Yesterday, the Museum of the City of New York unveiled it's Ain't Nothing Like the Real Thing: How the Apollo Theater Shaped American Entertainment exhibit and R&B music legends Dionne Warwick and Chuck Jackson were on hand to pay tribute to the place that gave them their start.
Organized by the Smithsonian's National Museum of African American History and Culture in collaboration with the Apollo Theater, the exhibit explores the Apollo's rich history and seminal influence on popular culture. A combination of images, videos, costumes, artifacts, and text -- a flowing red dress worn by late salsa icon Celia Cruz, a signed gray suit worn by R&B crooner Smokey Robinson, an ankh pendant worn by members of the Universal Zulu Nation headed by the enigmatic Afrika Bambaataa -- bring together the personalities of the world's most influential artists.
Upon entering the exhibit and viewing Michael Jackson's signature black fedora, worn in 1984, there is a solemn feeling in knowing that it was at the Apollo where a young Michael and his siblings won the hearts of many under the moniker The Jackson 5 and also where many came to mourn the passing of arguably the greatest entertainer of all time.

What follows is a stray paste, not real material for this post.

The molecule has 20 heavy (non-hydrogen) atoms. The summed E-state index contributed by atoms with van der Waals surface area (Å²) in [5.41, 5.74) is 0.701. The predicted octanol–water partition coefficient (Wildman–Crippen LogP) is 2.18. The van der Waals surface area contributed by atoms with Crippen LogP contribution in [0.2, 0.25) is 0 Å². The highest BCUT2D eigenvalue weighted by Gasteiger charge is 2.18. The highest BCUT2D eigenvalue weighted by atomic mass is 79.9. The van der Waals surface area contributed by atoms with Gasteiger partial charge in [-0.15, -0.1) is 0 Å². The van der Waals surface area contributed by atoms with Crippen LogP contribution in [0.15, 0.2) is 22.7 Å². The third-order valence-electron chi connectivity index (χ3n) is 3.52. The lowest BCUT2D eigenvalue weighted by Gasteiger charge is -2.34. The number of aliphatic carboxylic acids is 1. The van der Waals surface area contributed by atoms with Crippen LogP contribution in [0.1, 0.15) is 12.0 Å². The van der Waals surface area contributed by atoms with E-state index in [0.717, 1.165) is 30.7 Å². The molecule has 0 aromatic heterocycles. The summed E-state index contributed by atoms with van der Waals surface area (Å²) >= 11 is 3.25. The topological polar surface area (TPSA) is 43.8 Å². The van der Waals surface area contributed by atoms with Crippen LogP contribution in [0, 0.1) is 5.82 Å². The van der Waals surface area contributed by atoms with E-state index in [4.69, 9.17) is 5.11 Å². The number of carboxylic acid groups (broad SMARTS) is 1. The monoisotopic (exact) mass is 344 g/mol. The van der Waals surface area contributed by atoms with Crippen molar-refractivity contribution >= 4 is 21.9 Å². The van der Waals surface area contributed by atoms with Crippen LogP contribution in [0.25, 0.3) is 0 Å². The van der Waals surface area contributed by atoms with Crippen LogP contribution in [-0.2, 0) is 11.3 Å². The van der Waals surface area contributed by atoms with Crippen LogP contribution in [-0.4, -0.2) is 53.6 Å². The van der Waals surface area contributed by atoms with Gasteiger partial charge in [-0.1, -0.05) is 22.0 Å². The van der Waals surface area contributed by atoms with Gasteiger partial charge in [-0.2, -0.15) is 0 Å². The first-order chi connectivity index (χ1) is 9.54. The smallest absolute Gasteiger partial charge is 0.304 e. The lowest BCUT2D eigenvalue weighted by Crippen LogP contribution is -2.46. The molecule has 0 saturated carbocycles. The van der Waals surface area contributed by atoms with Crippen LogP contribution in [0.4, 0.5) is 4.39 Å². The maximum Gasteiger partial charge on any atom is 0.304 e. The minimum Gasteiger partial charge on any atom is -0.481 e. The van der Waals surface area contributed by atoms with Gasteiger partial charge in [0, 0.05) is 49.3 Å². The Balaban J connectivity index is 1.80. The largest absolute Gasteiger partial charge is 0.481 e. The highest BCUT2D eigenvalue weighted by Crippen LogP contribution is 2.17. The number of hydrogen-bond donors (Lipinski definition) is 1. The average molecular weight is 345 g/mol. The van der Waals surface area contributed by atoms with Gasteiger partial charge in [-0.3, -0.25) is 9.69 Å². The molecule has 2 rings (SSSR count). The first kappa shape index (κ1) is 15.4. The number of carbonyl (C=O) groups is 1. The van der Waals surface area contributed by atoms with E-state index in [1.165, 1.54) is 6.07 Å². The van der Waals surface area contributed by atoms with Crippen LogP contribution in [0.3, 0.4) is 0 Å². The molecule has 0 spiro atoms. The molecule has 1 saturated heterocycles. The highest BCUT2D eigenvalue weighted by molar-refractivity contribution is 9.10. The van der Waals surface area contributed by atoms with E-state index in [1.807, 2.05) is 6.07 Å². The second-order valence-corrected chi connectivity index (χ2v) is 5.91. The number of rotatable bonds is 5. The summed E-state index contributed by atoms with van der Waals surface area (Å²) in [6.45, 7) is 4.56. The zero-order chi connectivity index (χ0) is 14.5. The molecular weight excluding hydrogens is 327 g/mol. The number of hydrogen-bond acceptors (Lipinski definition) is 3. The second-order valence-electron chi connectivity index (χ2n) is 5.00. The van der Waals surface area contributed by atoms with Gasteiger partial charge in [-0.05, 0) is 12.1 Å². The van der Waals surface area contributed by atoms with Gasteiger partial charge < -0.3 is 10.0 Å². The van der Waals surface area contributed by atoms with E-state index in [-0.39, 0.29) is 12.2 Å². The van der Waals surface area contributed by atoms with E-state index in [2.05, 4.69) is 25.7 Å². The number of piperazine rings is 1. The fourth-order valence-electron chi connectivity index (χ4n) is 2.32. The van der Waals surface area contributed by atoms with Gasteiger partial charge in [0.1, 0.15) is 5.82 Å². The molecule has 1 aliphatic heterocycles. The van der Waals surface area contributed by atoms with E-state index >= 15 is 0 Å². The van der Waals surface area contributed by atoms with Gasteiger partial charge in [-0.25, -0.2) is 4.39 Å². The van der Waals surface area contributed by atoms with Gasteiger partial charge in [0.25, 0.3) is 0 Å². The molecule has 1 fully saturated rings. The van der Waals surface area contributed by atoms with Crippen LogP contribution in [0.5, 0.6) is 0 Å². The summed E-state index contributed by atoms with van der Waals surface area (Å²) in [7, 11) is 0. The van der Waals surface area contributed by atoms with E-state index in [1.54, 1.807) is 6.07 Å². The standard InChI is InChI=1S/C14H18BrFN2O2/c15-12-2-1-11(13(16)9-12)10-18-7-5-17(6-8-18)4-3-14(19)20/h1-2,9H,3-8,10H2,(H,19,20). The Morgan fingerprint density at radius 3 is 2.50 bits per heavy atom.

Founding director of the Smithsonian National Museum of African American History and Culture Lonnie G. Bunch III told BlackVoices.com that The Apollo is a "cauldron for creativity."
Warwick, who began singing in church as a young girl in East Orange, New Jersey, referred to the famed musical venue -- located in the epicenter of Harlem -- as her "beginning."
"The Apollo Theater strengthened me to no end. It gave me the confidence -- you had to have it when you walked on that stage -- and as was said, when you walk on a stage that was graced by the legends," she shared. "I still have a lot to go. I'm working on it. I'm a legend-ette."
During her teen years, Warwick and sister Dee Dee Warwick formed their own gospel group, The Gospelaires and while visiting the Drinkard Singers (which included Cissy Houston) at the Apollo Theater she was asked to sing backup during a session for saxophonist Sam Taylor. And the rest is history.
Jackson, who was "discovered" at the Apollo when he opened for singer-performer Jackie Wilson, went on to sign with Motown Records.
The list of musicians that have graced the legendary stage reads like a Who's Who in Music: R&B/Soul, Jazz, Hip-Hop, rooted in the African continent and cultivated in the diaspora. Ella Fitzgerald, James Brown, Nat 'King' Cole, The Jackson 5, Sarah Vaughan, Lauryn Hill, Chuck Jackson, and Dionne Warwick are just some of the artists who are solidified Apollo legends.
Its mantra of being the place where "stars are born and legends are made" is true to form.
Ain't Nothing Like the Real Thing: How the Apollo Theater Shaped American Entertainment is on view from February 8 through May 1, 2011 at the Museum of the City of New York.